Core functionality for storing n-D grids — gridData.core
¶
The core
module contains classes and functions that are
independent of the grid data format. In particular this module
contains the Grid
class that acts as a universal constructor
for specific formats:
g = Grid(**kwargs) # construct
g.export(filename, format) # export to the desired format
Some formats can also be read:
g = Grid() # make an empty Grid
g.load(filename) # populate with data from filename
Classes and functions¶
- class gridData.core.Grid(grid=None, edges=None, origin=None, delta=None, metadata=None, interpolation_spline_order=3, file_format=None)[source]¶
A multidimensional grid object with origin and grid spacings.
Grid
objects can be used in arithmetical calculations just like numpy arrays if they are compatible, i.e., they have the same shapes and lengths. In order to make arrays compatible, they an be resampled (resample()
) on a common grid.The attribute
grid
that holds the data is a standard numpy array and so the data can be directly manipulated.Data can be read from a number of molecular volume/density formats and written out in different formats with
export()
.- Parameters
grid (numpy.ndarray or str (optional)) – Build the grid either from a histogram or density (a numpy nD array) or read data from a filename.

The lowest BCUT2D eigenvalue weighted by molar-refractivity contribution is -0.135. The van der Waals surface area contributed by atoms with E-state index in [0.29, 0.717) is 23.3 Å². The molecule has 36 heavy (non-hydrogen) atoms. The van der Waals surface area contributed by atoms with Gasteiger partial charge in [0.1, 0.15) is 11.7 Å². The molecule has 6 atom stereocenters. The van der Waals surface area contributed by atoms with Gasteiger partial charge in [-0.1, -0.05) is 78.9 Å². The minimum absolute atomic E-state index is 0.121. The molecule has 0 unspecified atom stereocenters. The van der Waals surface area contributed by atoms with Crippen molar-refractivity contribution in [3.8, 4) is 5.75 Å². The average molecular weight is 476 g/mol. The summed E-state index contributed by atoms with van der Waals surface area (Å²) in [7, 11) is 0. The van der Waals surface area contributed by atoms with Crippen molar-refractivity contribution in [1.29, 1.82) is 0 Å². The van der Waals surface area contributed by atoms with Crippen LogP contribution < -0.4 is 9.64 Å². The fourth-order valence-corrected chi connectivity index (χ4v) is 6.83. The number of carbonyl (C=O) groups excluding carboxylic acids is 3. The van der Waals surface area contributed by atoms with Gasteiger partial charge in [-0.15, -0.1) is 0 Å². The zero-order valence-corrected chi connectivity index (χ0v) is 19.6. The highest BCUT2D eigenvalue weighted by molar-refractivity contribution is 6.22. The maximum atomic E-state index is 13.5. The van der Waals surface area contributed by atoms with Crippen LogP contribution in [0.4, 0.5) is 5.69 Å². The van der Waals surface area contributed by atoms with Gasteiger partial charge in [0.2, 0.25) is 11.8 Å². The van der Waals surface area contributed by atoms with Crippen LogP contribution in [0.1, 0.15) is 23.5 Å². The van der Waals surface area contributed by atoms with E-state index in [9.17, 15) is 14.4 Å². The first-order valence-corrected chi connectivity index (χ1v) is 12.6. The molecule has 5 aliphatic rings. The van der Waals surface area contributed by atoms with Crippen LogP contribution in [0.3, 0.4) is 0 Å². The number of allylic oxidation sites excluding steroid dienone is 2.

edges (list (optional)) – List of arrays, the lower and upper bin edges along the axes (same as the output by
numpy.histogramdd()
)origin (
numpy.ndarray
(optional)) – Cartesian coordinates of the center of grid position at index[0, 0, ..., 0]
.delta (
numpy.ndarray
(optional)) – Eithern x n
array containing the cell lengths in each dimension, orn x 1
array for rectangular arrays.metadata (dict (optional)) – A user defined dictionary of arbitrary key/value pairs associated with the density; the class does not touch
metadata
but stores it withsave()
interpolation_spline_order (int (optional)) – Order of interpolation function for resampling with
resample()
; cubic splines = 3 and the default is 3file_format (str (optional)) – Name of the file format; only necessary when grid is a filename (see
load()
) and autodetection of the file format fails. The default isNone